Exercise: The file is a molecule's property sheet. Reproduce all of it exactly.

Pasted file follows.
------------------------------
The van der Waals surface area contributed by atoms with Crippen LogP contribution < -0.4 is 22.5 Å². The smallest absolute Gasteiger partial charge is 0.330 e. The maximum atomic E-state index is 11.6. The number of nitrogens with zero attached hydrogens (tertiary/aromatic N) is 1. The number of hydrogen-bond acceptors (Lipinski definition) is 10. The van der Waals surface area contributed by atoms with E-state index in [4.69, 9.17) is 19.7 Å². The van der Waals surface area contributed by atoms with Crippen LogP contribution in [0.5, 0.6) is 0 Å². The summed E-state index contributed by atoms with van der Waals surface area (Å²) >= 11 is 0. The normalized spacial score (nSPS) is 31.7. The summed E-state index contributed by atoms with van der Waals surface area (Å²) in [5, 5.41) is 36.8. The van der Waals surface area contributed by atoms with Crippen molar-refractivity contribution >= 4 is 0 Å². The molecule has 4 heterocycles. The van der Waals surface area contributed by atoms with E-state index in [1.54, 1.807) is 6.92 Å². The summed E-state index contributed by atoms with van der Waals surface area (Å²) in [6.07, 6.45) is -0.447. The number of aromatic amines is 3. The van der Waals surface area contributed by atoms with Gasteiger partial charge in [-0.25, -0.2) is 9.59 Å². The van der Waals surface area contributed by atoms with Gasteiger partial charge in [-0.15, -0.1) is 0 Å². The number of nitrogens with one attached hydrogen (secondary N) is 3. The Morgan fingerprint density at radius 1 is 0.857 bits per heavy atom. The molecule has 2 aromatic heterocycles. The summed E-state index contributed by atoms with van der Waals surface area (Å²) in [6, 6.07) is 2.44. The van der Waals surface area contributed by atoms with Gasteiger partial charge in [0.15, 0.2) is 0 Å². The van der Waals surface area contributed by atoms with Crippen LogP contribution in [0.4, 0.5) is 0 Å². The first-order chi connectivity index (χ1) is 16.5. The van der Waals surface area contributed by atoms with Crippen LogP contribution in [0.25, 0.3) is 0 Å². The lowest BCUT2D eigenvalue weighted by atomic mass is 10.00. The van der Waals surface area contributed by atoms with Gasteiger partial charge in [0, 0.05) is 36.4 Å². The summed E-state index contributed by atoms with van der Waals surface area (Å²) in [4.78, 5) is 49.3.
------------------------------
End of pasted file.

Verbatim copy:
The van der Waals surface area contributed by atoms with Crippen LogP contribution < -0.4 is 22.5 Å². The smallest absolute Gasteiger partial charge is 0.330 e. The maximum atomic E-state index is 11.6. The number of nitrogens with zero attached hydrogens (tertiary/aromatic N) is 1. The number of hydrogen-bond acceptors (Lipinski definition) is 10. The van der Waals surface area contributed by atoms with E-state index in [4.69, 9.17) is 19.7 Å². The van der Waals surface area contributed by atoms with Crippen LogP contribution in [0.5, 0.6) is 0 Å². The summed E-state index contributed by atoms with van der Waals surface area (Å²) >= 11 is 0. The normalized spacial score (nSPS) is 31.7. The summed E-state index contributed by atoms with van der Waals surface area (Å²) in [5, 5.41) is 36.8. The van der Waals surface area contributed by atoms with Crippen molar-refractivity contribution >= 4 is 0 Å². The molecule has 4 heterocycles. The van der Waals surface area contributed by atoms with E-state index in [1.54, 1.807) is 6.92 Å². The summed E-state index contributed by atoms with van der Waals surface area (Å²) in [6.07, 6.45) is -0.447. The number of aromatic amines is 3. The van der Waals surface area contributed by atoms with Gasteiger partial charge in [-0.25, -0.2) is 9.59 Å². The van der Waals surface area contributed by atoms with Gasteiger partial charge in [-0.15, -0.1) is 0 Å². The number of nitrogens with one attached hydrogen (secondary N) is 3. The Morgan fingerprint density at radius 1 is 0.857 bits per heavy atom. The molecule has 2 aromatic heterocycles. The summed E-state index contributed by atoms with van der Waals surface area (Å²) in [6, 6.07) is 2.44. The van der Waals surface area contributed by atoms with Gasteiger partial charge in [0.15, 0.2) is 0 Å². The van der Waals surface area contributed by atoms with Crippen LogP contribution in [0.4, 0.5) is 0 Å². The first-order chi connectivity index (χ1) is 16.5. The van der Waals surface area contributed by atoms with Crippen LogP contribution in [0.25, 0.3) is 0 Å². The lowest BCUT2D eigenvalue weighted by atomic mass is 10.00. The van der Waals surface area contributed by atoms with Gasteiger partial charge in [0, 0.05) is 36.4 Å². The summed E-state index contributed by atoms with van der Waals surface area (Å²) in [4.78, 5) is 49.3.